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HYMEN'S TRIUMPH: A PASTORAL TRAGI
Love in Infancy.
10 We spent our childhood : but when years began To reap the fruit of knowledge : ah, how then Would she with graver looks, with sweet stern brow, Check my presumption and my forwardness ; Yet still would give me flowers, still would me show What she would have me, yet not have me know.
Love after Death. Palæmon. Fie, Thirsis, with what fond remen
brances Dost thou these idle passions entertain ! For shame leave off to waste your youth in vain, And feed on shadows : make your choice anew. 20 You other nymphs shall find, no doubt will be As lovely, and as fair, and sweet as she.
Thirsis. As fair and sweet as she? Palæmon, peace : Ah, what can pictures be unto the life? What sweetness can be found in images ? Which all nymphs else besides her seem to me. She only was a real creature, she, Whose memory must take up all of me. Should I another love, then must I have Another heart, for this is full of her,
30 And evermore shall be : here is she drawn At length, and whole : and more, this table is A story, and is all of her ; and all Wrought in the liveliest colours of my blood;
And can there be a room for others here ?
The Story of ISULIA.
There was sometimes a nymph,
"Move you to pity, pity a poor maid, “The most distressed soul that ever breath'd ; “And save me from the hands of these fierce men. "Let me not be defild and made unclean, “Dear woman, now, and I will be to you “The faithfullst slave that ever mistress serv'd ; “Never poor soul shall be more dutiful, "To do whatever you command, than I. “No toil will I refuse ; so that I may “ Keep this poor body clean and undeflower'd, 10 “Which is all I will ever seek. For know “ It is not fear of death lays me thus low, “But of that stain will make my death to blush." All this would nothing move the woman's heart, Whom yet she would not leave, but still besought : “O woman, by that infant at your breast, “And by the pains it cost you in the birth, "Save me, as ever you desire to have "Your babe to joy and prosper in the world : “Which will the better prosper sure, if you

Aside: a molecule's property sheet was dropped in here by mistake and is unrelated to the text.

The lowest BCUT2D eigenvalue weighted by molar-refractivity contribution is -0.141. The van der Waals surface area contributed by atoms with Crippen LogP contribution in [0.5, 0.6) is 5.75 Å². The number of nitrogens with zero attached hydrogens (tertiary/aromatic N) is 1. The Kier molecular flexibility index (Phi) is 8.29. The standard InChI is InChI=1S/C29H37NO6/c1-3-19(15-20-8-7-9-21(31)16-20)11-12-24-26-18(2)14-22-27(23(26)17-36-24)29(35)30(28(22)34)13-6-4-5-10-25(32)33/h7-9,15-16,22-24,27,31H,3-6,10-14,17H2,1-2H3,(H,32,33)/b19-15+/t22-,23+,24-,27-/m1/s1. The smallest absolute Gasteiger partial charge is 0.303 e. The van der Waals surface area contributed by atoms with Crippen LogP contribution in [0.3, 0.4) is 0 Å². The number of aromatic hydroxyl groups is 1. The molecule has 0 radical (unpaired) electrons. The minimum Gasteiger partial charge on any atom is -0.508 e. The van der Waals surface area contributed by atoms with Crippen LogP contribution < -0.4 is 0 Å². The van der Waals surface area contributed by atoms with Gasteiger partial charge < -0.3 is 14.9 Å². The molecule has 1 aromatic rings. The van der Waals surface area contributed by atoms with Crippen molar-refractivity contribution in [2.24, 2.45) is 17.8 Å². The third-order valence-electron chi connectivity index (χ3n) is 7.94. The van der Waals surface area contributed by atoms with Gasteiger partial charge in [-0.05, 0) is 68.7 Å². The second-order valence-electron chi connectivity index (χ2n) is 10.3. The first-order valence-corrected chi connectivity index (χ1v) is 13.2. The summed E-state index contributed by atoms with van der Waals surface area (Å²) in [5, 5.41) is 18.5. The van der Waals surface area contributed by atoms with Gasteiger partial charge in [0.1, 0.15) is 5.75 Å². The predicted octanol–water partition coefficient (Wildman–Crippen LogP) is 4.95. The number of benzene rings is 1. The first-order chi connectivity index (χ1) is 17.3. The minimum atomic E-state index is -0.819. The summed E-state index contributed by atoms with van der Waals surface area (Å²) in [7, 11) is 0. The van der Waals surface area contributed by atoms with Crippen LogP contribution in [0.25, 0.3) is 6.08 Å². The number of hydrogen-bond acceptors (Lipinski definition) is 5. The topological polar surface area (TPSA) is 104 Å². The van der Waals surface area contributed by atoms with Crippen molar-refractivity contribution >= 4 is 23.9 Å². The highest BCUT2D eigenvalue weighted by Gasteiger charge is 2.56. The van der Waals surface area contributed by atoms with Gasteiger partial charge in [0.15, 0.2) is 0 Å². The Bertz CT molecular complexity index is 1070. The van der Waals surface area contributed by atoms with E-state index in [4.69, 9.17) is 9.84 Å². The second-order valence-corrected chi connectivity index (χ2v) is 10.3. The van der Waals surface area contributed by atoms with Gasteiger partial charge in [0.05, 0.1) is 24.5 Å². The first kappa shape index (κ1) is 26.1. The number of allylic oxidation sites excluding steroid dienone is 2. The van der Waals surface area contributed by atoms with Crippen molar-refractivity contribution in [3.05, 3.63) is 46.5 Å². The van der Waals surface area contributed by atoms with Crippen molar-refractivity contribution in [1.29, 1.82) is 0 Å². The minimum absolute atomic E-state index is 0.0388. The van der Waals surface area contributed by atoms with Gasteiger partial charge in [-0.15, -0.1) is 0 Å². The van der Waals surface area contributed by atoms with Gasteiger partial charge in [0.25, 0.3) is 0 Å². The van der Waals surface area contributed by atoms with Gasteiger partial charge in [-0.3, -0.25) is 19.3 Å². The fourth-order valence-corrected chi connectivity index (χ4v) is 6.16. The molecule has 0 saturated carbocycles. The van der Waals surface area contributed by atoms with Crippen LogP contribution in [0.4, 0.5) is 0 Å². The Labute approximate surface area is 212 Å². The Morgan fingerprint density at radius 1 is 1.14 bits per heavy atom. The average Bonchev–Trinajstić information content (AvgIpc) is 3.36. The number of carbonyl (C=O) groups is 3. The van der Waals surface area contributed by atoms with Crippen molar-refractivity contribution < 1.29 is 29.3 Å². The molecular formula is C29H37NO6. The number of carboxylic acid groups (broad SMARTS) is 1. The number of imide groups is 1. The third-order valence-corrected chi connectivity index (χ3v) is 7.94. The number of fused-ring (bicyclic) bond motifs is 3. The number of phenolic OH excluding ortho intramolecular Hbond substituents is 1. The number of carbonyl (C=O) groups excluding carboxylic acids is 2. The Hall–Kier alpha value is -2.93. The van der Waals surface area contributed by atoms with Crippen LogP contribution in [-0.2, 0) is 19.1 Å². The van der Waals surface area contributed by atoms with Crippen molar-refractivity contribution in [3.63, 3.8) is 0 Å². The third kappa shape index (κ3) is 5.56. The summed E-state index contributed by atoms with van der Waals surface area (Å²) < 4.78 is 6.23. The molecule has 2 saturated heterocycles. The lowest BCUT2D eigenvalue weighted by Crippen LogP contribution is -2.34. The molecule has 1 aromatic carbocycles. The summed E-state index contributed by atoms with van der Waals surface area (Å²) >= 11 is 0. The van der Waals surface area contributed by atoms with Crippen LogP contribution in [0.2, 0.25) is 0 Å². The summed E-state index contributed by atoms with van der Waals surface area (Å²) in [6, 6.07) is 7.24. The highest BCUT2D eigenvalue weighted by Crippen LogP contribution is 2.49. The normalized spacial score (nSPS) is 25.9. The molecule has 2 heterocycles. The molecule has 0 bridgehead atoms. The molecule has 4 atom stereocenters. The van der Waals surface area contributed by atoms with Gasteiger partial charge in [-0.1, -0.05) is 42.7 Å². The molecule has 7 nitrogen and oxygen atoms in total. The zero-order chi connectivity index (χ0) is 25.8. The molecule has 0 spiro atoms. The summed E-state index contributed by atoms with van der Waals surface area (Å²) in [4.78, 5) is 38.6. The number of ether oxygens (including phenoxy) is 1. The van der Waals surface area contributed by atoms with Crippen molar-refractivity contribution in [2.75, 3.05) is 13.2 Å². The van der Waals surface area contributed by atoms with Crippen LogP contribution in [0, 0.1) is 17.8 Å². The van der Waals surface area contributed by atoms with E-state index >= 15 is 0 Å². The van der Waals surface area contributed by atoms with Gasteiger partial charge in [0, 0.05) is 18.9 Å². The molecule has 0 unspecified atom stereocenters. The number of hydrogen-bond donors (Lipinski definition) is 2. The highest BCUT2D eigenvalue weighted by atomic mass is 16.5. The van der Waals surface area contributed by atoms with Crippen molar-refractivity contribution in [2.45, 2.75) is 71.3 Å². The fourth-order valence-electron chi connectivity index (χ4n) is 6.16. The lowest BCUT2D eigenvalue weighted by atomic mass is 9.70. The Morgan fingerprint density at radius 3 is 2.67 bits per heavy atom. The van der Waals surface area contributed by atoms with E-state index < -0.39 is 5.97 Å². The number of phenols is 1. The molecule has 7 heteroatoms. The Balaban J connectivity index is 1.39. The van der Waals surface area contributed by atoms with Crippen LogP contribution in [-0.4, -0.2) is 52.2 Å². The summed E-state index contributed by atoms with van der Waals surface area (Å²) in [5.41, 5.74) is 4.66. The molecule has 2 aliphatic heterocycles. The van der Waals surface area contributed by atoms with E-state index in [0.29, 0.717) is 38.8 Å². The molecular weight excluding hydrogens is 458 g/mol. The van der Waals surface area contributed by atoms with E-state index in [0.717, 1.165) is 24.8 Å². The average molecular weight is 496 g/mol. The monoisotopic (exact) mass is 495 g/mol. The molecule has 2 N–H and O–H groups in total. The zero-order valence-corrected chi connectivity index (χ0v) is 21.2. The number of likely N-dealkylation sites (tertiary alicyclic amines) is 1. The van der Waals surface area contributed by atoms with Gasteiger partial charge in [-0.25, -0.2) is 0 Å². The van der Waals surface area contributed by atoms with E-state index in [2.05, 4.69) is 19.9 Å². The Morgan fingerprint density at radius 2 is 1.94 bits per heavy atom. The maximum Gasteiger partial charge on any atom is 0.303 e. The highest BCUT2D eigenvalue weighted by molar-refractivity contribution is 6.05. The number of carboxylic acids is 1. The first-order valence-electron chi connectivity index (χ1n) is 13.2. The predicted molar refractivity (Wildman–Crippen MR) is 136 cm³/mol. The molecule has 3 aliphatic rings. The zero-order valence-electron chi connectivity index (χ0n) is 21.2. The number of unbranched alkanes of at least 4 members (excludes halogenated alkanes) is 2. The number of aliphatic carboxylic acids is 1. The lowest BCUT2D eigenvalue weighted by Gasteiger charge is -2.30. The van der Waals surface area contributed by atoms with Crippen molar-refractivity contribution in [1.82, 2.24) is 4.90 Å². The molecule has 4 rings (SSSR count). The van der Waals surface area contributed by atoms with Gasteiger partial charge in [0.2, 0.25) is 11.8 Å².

20 "Shall mercy shew, which is with mercy paid I" Then kisses she her feet, then kisses too The infant's feet; and, “Oh, sweet babe," (said she,) “Could'st thou but to thy mother speak for me, “And crave her to have pity on my case, “Thou might'st perhaps prevail with her so much “Although I cannot; child, ah, could'st thou speak.” The infant, whether by her touching it, Or by instinct of nature, seeing her weep, Looks earnestly upon her, and then looks 30 Upon the mother, then on her again, And then it cries, and then on either looks : Which she perceiving ; “Blessed child,” (said she,)
Although thou canst not speak, yet dost thou cry
Unto thy mother for me. Hear thy child, “Dear mother, hear, it is for me it cries,
It's all the speech it hath. Accept those cries, "Save me at his request from being defil'd : “Let pity move thee, that thus moves thy child." The woman, tho' by birth and custom rude, 40 Yet having veins of nature, could not be But pierceable, did feel at length the point Of pity enter so, as out gush'd tears,